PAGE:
There is a scene in the movie Robin Hood: Prince of Thieves, in which Robin Hood is teaching a young boy how to use the bow and arrow. Much to everybody’s surprise, the boy’s accuracy surpasses Robin Hood’s. With a bit of indignation, Robin Hood says, “But can you hit the target amid distractions?” So many things have crept in and distracted the church from its primary mission: love! Even our good works have taken away our focus from hitting the target to love.
First, we cannot take this passage from Luke apart from the story that precedes it. The passage for today starts, “Eight days later…” which makes one ask: “What happened eight days before?” Eight days earlier, Jesus told his disciples that if they intended to follow him, they must first take up their cross. Discipleship comes with a price.
Imagine shopping for a car in a dealership. You check out the sheet of paper in the car window, which lists the basics and the extras for that particular model, as well as what it will cost you to buy it. It’s one thing to know everything about a vehicle based on the book, and something entirely different to actually take it out for a test drive.
Up to this point, Peter, James, and John have been looking at the model, but witnessing the transfiguration of Jesus must have been like taking their leader out for a test drive: now they get to see all the power that’s under the hood!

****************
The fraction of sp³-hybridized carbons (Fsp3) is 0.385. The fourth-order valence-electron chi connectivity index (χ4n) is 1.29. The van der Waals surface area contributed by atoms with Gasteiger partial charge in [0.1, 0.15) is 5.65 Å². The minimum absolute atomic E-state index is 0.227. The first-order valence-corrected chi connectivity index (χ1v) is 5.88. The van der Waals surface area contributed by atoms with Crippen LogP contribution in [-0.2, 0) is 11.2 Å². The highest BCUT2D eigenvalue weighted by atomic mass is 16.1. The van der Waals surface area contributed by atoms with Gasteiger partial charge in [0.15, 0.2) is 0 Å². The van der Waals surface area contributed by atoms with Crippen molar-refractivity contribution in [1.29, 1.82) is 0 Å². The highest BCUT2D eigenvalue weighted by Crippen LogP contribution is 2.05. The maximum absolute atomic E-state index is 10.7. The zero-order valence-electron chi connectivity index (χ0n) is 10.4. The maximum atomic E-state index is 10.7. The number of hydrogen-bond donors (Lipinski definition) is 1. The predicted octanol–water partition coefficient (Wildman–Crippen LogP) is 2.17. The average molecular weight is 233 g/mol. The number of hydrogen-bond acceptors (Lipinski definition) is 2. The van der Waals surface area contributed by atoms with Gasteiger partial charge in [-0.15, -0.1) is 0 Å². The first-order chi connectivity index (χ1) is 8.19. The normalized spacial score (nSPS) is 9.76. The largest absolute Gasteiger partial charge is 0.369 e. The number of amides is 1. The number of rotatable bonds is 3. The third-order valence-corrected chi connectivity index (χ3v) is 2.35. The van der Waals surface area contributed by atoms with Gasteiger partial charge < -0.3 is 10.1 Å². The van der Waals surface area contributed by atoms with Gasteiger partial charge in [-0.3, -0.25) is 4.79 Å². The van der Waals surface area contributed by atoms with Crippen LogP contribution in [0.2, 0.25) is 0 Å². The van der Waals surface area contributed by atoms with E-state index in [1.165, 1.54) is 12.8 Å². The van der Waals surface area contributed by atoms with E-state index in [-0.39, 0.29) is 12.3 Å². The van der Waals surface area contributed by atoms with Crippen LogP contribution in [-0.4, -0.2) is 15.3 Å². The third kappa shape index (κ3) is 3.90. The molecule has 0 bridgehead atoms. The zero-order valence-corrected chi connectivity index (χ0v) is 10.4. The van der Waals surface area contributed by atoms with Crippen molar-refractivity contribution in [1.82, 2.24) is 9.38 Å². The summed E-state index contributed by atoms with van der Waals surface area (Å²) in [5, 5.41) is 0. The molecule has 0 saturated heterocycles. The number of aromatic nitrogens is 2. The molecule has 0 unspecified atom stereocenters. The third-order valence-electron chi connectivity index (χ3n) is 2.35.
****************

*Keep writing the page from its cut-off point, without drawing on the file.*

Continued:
“Everyone who calls on the name of the Lord shall be saved” (Romans 10:13). The days and weeks of Lent provide a perfect set time for us to think and reflect. We don’t have to be tempted by the devil as Jesus was in the wilderness. Instead, we can put ourselves to the test: How often do we consciously call on the name of the Lord in our faith lives, in our daily lives? As believers we call on the name of the Lord, but when was the last time we shared anything about our faith with others? Are we grudging or gracious when we are called upon to give gifts of money or time or presence to our congregation or the wider church? When we put ourselves to the test, do we think we pass?
Jesus wishes to protect us and gather us “together as a hen gathers her brood under her wings” (Luke 13:34). Who belongs to our “brood” that we might gather beneath our wings and protect? To whom should we extend our stewardship and care? What are the limits of such stewardship? In the world today, how do we go about imitating Jesus and the apostle Paul in caring for others, living faithful lives, and answering God’s call to witness and mission?